This dissertation was presented to the Faculty of the Graduate School of The University of Texas at Austin in partial fulfillment of the requirements for the degree of
Ph.D. in Electrical Engineering
Multiuser Resource Allocation in Multichannel Wireless Communication Systems
Zukang Shen, Ph.D.E.E.
The University of Texas at Austin, May 2006
Prof. Brian L. Evans and Prof. Jeffrey G. Andrews
Dissertation - Defense Slides
A downlink wireless system features a centralized basestation communicating to a number of users physically scattered around the basestation. The purpose of resource allocation at the basestation is to intelligently allocate the limited resources, e.g. total transmit power and available frequency bandwidth, among users to meet users' service requirements. Channel-aware adaptive resource allocation has been shown to achieve higher system performance than static resource allocation, and is becoming more critical in current and future wireless communication systems as the user data rate requirements increase. Adaptive resource allocation in a multichannel downlink system is more challenging because of the additional degree of freedom for resources, but offers the potential to provide higher user data rates. Multiple channels can be created in the frequency domain using multiple carrier frequencies, a.k.a. multicarrier modulation (MCM), or in the spatial domain with multiple transmit and receive antennas, a.k.a. multiple-input multiple-output (MIMO) systems. This dissertation aims to study the system performance, e.g. total throughput and/or fairness, in multiuser multicarrier and multiuser MIMO systems with adaptive resource allocation, as well as low complexity algorithms that are suitable for cost-effective real-time implementations in practical systems.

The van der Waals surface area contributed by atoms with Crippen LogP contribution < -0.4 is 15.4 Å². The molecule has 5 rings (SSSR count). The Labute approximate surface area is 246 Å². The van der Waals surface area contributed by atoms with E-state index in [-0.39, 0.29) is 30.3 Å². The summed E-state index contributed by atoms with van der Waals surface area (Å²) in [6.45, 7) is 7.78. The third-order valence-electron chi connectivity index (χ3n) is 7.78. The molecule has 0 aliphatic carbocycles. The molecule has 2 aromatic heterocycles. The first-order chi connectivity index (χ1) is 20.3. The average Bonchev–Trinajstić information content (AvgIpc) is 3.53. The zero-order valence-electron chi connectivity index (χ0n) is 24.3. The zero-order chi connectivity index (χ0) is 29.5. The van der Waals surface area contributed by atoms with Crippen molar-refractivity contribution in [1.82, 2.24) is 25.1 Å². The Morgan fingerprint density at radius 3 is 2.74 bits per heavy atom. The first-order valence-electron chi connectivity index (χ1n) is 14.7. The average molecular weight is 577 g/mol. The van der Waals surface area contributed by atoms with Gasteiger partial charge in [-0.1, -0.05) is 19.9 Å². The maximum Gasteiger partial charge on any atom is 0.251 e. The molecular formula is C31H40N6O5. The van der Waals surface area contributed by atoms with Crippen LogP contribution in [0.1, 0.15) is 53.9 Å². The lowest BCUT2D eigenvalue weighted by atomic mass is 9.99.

The first contribution of this dissertation is a general framework for adaptive resource allocation in multiuser multicarrier systems that maximizes the total throughput subject to fairness constraints to enforce arbitrary proportional data rates among users. Whereas the global optimality is computationally intensive to obtain, a low complexity algorithm that decouples the subchannel and power allocation is proposed.
The second contribution concerns precoding using block diagonalization (BD) for single-carrier downlink multiuser MIMO systems. The contribution is twofold. First, it is shown that BD, as a practically realizable precoding technique, can achieve a significant part of the sum capacity achieved by dirty paper coding (DPC), which is optimal. Practical coding schemes that approach the DPC sum capacity, however, are still largely unknown. Second, an upper bound on the ergodic sum capacity gain of DPC over BD in Rayleigh fading channels is derived.
The third contribution concerns low-complexity BD precoding algorithms. Due to the zero inter-user interference requirement imposed by BD, the maximum number of simultaneously supportable users is limited. The brute-force search for the optimal user set, however, is computationally prohibitive for systems with a large number of users. The dissertation proposes two suboptimal user selection algorithms for BD that have linear complexity in the number of users, yet achieve total throughput close to the optimal.
A common characteristic of the resource allocations for multiuser multicarrier and multiuser MIMO systems is that the limited resources shall be allocated among multiple users as well as multiple parallel subchannels. As MCM and MIMO have been widely adopted in various standards, the research in this dissertation contributes to a better understanding of the system performance, and bridges the theory to practical implementations with the proposed low complexity algorithms.
For more information contact: Zukang Shen <email@example.com>